But some vessels still ventured into the treacherous waters.
In my guidebook from the end of the 19th century,
I have this extraordinary picture of a paddle steamer negotiating
the rapids. What was going on?
They would bring a tour down to Montreal and up to Quebec City
on these paddle ships. And the most interesting thing about it,
to negotiate the rapids,
they would start at the Indian reservation, Kahnawake,
and they would put on an Indian captain who would take the boat
through the rapids and bring it down to the Port of Montreal.
The rapids still appeal to intrepid tourists,
who today take their chances on a jet boat rather than a steamer.
Awesome, let's rock on!
To begin with, the ride seems smooth enough.
Here we go!
Up and down and side to side.
Oh, my goodness!
Here we go!
I was drenched to the skin. My boots were full of water.
I'm frozen. And it was absolutely thrilling!
By the time of my guide,
Montreal was not just a port city but a railway hub, too.
It was the headquarters of the great transcontinental railway,
the Canadian Pacific,
built in 1885 to unite the far-flung provinces of this vast new country.
These days, the city is home to railways on a smaller scale.
But just as handy to the tourists.
The elegant art nouveau porticos are a lovely feature of the Paris Metro.
But here is one in Montreal.
And the reason is that this metro was built in the 1960s,
a collaboration between the French and the Canadians.
And so Paris gifted one to the city.
Well, this platform, it reminds me of a Paris station.
And another thing is, the trains have rubber tyres.
And then the cars and the sound is very similar, too.
Let's face it, this could be an underground Paris.
My Appletons' says of Montreal, "First it was the fur trade,
"then came the lumber, grain and cattle trades,
"all pouring their wealth into the city's lap."
In the 19th century,
Montreal's prosperous merchants founded institutions which continue
to make their mark.
Appletons' tells me that the most important university is of course
McGill, "..which has grown to a worldwide fame and influence.
"The pride of the city,
"its buildings stand in the midst of fine grounds."
I'm privileged to be in an institution now renowned
particularly for medicine, and especially neurology.
Founded thanks to a bequest from a Scottish-born fur-trader,
James McGill, in the 1820s, by the time of my guidebook,
the university had already established a reputation as a centre
for medical excellence.
I'm meeting librarian Christopher Lyons to hear the story.
Chris, what a superb library. Absolutely beautiful.
It is one of the premier history of medicine collections in the world.
But more than that, it's a memorial to its founder, Sir William Osler,
as well as his mausoleum.
The focal point of the library contains the ashes of not only
Sir William Osler, but his wife, Lady Osler, who died in 1928.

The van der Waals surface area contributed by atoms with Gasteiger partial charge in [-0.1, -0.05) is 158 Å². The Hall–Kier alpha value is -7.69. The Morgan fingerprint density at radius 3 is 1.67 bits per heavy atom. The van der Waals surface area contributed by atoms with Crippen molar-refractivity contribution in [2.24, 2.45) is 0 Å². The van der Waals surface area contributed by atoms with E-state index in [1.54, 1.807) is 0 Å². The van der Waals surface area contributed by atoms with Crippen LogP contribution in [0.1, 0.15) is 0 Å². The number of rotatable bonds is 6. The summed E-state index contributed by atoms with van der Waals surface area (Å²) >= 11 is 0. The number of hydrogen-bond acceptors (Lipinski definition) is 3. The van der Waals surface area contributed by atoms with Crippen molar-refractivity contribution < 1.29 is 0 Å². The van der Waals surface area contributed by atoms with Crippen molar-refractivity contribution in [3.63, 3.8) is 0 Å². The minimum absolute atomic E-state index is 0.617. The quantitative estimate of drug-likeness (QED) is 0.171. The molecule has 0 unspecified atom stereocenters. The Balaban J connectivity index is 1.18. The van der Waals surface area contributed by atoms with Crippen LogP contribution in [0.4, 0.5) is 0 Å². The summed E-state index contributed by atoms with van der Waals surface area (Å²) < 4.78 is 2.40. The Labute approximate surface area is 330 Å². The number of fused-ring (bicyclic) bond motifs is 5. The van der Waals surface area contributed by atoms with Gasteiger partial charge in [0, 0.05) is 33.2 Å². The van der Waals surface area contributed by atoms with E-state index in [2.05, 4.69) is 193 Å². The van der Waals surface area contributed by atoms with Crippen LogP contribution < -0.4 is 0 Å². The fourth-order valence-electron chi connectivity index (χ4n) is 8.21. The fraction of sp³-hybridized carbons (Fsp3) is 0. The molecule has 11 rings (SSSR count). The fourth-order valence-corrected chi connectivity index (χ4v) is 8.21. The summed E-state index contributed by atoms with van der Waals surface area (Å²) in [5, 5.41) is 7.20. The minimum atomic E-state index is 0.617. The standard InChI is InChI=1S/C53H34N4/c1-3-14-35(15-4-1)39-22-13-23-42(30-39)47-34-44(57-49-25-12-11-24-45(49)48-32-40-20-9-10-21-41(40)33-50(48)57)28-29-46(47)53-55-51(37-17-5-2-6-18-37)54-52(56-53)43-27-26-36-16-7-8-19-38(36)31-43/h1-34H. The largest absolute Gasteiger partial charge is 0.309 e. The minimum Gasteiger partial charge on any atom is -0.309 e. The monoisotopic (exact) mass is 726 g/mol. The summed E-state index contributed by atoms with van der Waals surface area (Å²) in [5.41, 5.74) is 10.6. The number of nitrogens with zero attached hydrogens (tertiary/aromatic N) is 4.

I'm the only librarian I know whose library has a body count!
William Osler, born in 1849, graduated from McGill in 1872.
Two years later, he returned to teach medicine.
What was his distinctive contribution?
It's hard to believe, but at one time you could get a medical degree
at a great many schools just by attending lectures, written exams,
and never having seen a patient, never having touched a body.
Osler did fight to get as far away from that model as possible.
When the faculty of medicine had one microscope for the whole faculty,
he moonlighted, got a job at a smallpox hospital, and,
with the money he made, went out and bought his own microscopes,
15 of them, for his students, so he could teach histology to them.
That's how important it was for him.
Osler established the precedent that medical students
should learn their trade on the wards, with real patients.
In that spirit, I'm volunteering to be a human guinea pig for Benjamin
Gold, who's researching how music affects the human nervous system.
One of the things I'm going to measure is your breathing,
the rate and the amplitude of your breaths.
I'm just going to wrap this around.
All right, now we're going to have these two electrodes measure your
Benjamin believes that he can gauge my musical preferences...
Now, I'm going to give you these headphones here.
..simply by monitoring my physical response.
Frankenstein's Monster in headphones.
All right... I think I'll start with the Wagner first.
Oh, already there's a skin conductance response. He's, I guess, a bit excited about it.
The pulse has actually sped up and gotten a little shorter,
so he's pumping blood more quickly already.
This music gives me a tingle that can be measured.
I'm perspiring more, so my skin conducts electricity better.
So now I'm going to play this loud clashy music that I don't really
expect him to like, and we'll see what happens.
Already a big skin conductance event.
Small heartbeats there.
And the breath is becoming a bit more jagged, I think.
-How was it?
-It was fine, it was fine.
Now, do you know which I liked the more?
I have a suspicion. I think it was the first one.
-Was I right?
-It is right. How did you know that?
-So, the first piece started right around here,